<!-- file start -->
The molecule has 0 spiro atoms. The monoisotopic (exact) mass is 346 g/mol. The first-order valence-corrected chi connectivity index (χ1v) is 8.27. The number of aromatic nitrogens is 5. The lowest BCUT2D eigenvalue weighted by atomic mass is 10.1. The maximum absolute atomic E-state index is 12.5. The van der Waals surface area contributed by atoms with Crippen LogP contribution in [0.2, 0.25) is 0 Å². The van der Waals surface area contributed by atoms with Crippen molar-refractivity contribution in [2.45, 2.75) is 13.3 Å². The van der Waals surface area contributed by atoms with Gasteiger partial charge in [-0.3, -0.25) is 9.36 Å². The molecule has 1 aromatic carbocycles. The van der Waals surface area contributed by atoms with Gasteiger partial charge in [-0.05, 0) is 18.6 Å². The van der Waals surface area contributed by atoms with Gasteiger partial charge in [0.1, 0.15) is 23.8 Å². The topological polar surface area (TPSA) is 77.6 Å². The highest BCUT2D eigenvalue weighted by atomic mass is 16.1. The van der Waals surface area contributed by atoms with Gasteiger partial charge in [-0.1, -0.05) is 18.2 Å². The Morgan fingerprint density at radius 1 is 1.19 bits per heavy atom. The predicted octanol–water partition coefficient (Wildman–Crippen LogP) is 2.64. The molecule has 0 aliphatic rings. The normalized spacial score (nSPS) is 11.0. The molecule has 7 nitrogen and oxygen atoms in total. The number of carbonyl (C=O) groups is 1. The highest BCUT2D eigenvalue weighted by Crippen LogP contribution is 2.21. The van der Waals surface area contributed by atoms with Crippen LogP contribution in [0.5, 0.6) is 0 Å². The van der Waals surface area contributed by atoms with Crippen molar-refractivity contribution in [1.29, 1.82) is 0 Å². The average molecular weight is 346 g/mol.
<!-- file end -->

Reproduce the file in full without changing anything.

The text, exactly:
The molecule has 0 spiro atoms. The monoisotopic (exact) mass is 346 g/mol. The first-order valence-corrected chi connectivity index (χ1v) is 8.27. The number of aromatic nitrogens is 5. The lowest BCUT2D eigenvalue weighted by atomic mass is 10.1. The maximum absolute atomic E-state index is 12.5. The van der Waals surface area contributed by atoms with Crippen LogP contribution in [0.2, 0.25) is 0 Å². The van der Waals surface area contributed by atoms with Crippen molar-refractivity contribution in [2.45, 2.75) is 13.3 Å². The van der Waals surface area contributed by atoms with Gasteiger partial charge in [-0.3, -0.25) is 9.36 Å². The molecule has 1 aromatic carbocycles. The van der Waals surface area contributed by atoms with Gasteiger partial charge in [-0.05, 0) is 18.6 Å². The van der Waals surface area contributed by atoms with Gasteiger partial charge in [0.1, 0.15) is 23.8 Å². The topological polar surface area (TPSA) is 77.6 Å². The highest BCUT2D eigenvalue weighted by atomic mass is 16.1. The van der Waals surface area contributed by atoms with Gasteiger partial charge in [-0.1, -0.05) is 18.2 Å². The Morgan fingerprint density at radius 1 is 1.19 bits per heavy atom. The predicted octanol–water partition coefficient (Wildman–Crippen LogP) is 2.64. The molecule has 0 aliphatic rings. The normalized spacial score (nSPS) is 11.0. The molecule has 7 nitrogen and oxygen atoms in total. The number of carbonyl (C=O) groups is 1. The highest BCUT2D eigenvalue weighted by Crippen LogP contribution is 2.21. The van der Waals surface area contributed by atoms with Crippen LogP contribution in [0.5, 0.6) is 0 Å². The van der Waals surface area contributed by atoms with Crippen molar-refractivity contribution in [1.29, 1.82) is 0 Å². The average molecular weight is 346 g/mol.